There is a story featuring Henri Poincaré and an unscrupuolous baker. Every day Poincaré bought a piece of bread which should have weighted 1 kg. After an year, the mathematician brought the baker to the judge: he weighted all the pieces of bread and found out that the average weight was just 950g. The baker was then fined. The story goes on: next year Poincaré sued the baker again. Now the average weight was more or less 1 Kg, but he showed that the distribution of weights was not a Gaussian curve but rather its tail. This meant, concluded Poincaré, that the baker chose the heaviest pieces of bread to give him, but he kept baking lighter pieces of bread.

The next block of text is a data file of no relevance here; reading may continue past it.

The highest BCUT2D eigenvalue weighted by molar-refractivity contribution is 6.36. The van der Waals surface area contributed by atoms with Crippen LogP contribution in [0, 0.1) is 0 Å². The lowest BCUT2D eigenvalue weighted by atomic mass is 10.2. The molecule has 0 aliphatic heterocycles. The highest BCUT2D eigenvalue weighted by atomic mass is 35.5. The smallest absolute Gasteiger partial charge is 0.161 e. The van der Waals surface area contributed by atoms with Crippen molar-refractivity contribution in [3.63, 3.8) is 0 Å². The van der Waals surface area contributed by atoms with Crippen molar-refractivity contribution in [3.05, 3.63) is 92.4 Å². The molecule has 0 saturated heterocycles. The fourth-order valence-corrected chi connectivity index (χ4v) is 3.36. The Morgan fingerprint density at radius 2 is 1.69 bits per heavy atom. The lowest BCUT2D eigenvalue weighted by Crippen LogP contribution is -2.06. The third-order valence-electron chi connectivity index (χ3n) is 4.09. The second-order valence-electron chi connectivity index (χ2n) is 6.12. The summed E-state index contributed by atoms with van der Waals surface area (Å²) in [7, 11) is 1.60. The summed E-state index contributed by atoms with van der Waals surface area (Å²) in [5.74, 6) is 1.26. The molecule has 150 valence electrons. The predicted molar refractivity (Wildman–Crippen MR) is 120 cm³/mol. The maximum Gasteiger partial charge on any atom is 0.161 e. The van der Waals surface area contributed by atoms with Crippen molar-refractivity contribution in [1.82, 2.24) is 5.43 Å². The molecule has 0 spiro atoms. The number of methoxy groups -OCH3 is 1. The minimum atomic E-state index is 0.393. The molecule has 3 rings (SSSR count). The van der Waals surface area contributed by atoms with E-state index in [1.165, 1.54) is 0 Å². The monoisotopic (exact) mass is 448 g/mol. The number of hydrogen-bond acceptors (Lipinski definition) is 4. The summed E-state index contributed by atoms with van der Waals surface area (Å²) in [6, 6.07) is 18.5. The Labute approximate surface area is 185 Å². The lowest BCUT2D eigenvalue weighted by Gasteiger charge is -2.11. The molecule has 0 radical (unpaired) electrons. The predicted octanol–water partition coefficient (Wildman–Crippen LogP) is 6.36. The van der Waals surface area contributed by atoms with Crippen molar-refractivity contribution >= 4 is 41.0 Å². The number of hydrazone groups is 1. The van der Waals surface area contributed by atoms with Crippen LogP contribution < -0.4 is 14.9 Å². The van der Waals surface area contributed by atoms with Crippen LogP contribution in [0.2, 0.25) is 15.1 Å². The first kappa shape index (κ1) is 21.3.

The anecdote may be found in Leonard Mlodinov, The Drunkard's Walk, who in turn cites Bart Holland, What Are the Chances? pp. 41–42. I read both passages, but I think the story was made up. Poincaré could have done this, but would it have been able to convince a judge that his reasoning is correct?
Does anybody know some actual sources for the story?